Tip: When you do encounter someone who demonstrates the qualities you are looking for and you want to talk with them further about joining your sales team, give them your business card and let them know you want to talk further. Be sure to make it brief and respect their time because they may be working or involved in something else. 
     
  • Word of mouth - Sometimes, someone you know (friend, vendor, associate, client, etc.) will come to you with a name of someone they know. They might advise you that you'll really like this candidate and believe the candidate would be perfect in sales. Of course, explore further any candidate name given. However, you should also be cautious because the referrer may not have the same standards or expectations of sales people as you do. To be more proactive with others who refer candidates, be prepared to have a conversation regarding who you are looking for and the characteristics/traits and standards you expect.

    T
    alk with people who are well connected in the community and likely knows individuals that might be a good fit for the sales position. Make sure you are proactive in reaching out to these individuals and seeing if they are willing to send potential candidates your way. Let them know who you are looking for and the qualities and attributes you expect.
    Tip: With either scenario, get permission to follow up during the conversation. After the conversation, send a brief email thanking them for their time and attach a document that is similar to a job ad, explaining the opportunity. This refreshes their memory, but also gives them something tangible to pass on to the candidate while allowing you to position the opportunity.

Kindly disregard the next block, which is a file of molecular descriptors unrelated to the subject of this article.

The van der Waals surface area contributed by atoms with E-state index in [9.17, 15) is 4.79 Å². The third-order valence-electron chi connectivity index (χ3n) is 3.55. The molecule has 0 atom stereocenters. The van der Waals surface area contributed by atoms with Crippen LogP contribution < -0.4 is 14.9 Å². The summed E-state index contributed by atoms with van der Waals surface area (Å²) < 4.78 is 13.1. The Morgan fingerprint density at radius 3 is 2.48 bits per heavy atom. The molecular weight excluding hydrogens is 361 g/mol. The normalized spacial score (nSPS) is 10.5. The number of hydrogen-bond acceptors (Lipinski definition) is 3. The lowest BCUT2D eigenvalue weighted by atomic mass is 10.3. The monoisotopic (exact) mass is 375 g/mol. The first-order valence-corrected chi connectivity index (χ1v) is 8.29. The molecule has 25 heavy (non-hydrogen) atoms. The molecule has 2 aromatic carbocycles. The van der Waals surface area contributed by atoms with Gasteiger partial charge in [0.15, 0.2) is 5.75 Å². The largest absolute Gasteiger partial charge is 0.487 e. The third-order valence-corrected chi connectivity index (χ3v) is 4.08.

• Wanted ads and other sources -  Wanted ads have changed over the years. Many newspapers no longer contain a classified section for job searching, having moved to online ads. There are numerous websites and applications to post ads and for search candidates that fit your criteria. Leveraging your local resources such as recruiting or temporary employment agencies, or your state work force development office, can be productive, and help you establish ongoing resources for talent. The local library may have employment seminars or hiring boards. Colleges and universities often have job boards for both students and alumni. Associations that you might belong to may have job postings, social media, or even newsletters that allow for job ads. Some entrepreneurs use LinkedIn or even Facebook Ads to advertise positions. Keep your mind open for these and other opportunities in your community.
     
    Tip: Be willing to search for niche job sites that help a certain demographic find a career. There are often sites that will help hire veterans, people with disabilities, people with certain licenses or in certain industries. Take a few minutes to search for what is available that you might not even know about today.
When looking for the next great sales associate, keep your eyes and ears open at all times. Our challenge to you this week is as you engage in your everyday interactions, be on the lookout for great talent, then take the initiative to start a conversation to learn more about them, and what they do. Find out if they are looking beyond their current employment and discover if they might be your next great sales associate. Even if you are not currently hiring, getting someone's name and number to keep in touch is one way to have a pool of impressive candidates available when your business needs them.